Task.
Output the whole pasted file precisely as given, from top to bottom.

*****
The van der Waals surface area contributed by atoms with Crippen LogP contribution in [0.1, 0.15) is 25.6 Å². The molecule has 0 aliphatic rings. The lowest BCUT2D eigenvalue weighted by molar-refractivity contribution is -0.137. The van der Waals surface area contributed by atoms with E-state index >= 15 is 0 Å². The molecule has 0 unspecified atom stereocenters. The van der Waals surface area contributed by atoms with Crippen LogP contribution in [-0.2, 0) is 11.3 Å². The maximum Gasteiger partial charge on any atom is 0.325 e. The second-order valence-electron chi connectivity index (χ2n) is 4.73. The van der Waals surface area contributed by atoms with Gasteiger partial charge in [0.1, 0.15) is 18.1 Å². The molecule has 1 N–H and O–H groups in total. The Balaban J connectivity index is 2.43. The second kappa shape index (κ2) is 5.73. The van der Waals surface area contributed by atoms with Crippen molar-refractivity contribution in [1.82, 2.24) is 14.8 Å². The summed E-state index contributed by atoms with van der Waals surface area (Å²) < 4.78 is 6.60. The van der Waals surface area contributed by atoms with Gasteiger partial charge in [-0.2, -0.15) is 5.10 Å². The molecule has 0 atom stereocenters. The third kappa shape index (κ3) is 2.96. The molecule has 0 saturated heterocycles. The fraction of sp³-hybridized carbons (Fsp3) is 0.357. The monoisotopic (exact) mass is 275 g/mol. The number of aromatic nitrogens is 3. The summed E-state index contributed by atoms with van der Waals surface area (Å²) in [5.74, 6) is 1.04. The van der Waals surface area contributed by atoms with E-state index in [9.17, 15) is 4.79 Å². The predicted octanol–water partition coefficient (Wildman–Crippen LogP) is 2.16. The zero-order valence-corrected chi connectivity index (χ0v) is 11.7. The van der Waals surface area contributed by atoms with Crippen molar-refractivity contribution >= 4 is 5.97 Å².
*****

The van der Waals surface area contributed by atoms with Crippen LogP contribution in [0.1, 0.15) is 25.6 Å². The molecule has 0 aliphatic rings. The lowest BCUT2D eigenvalue weighted by molar-refractivity contribution is -0.137. The van der Waals surface area contributed by atoms with E-state index >= 15 is 0 Å². The molecule has 0 unspecified atom stereocenters. The van der Waals surface area contributed by atoms with Crippen LogP contribution in [-0.2, 0) is 11.3 Å². The maximum Gasteiger partial charge on any atom is 0.325 e. The second-order valence-electron chi connectivity index (χ2n) is 4.73. The van der Waals surface area contributed by atoms with Gasteiger partial charge in [0.1, 0.15) is 18.1 Å². The molecule has 1 N–H and O–H groups in total. The Balaban J connectivity index is 2.43. The second kappa shape index (κ2) is 5.73. The van der Waals surface area contributed by atoms with Crippen molar-refractivity contribution in [1.82, 2.24) is 14.8 Å². The summed E-state index contributed by atoms with van der Waals surface area (Å²) < 4.78 is 6.60. The van der Waals surface area contributed by atoms with Gasteiger partial charge in [-0.2, -0.15) is 5.10 Å². The molecule has 0 atom stereocenters. The third kappa shape index (κ3) is 2.96. The molecule has 0 saturated heterocycles. The fraction of sp³-hybridized carbons (Fsp3) is 0.357. The monoisotopic (exact) mass is 275 g/mol. The number of aromatic nitrogens is 3. The summed E-state index contributed by atoms with van der Waals surface area (Å²) in [5.74, 6) is 1.04. The van der Waals surface area contributed by atoms with E-state index in [9.17, 15) is 4.79 Å². The predicted octanol–water partition coefficient (Wildman–Crippen LogP) is 2.16. The zero-order valence-corrected chi connectivity index (χ0v) is 11.7. The van der Waals surface area contributed by atoms with Crippen molar-refractivity contribution >= 4 is 5.97 Å².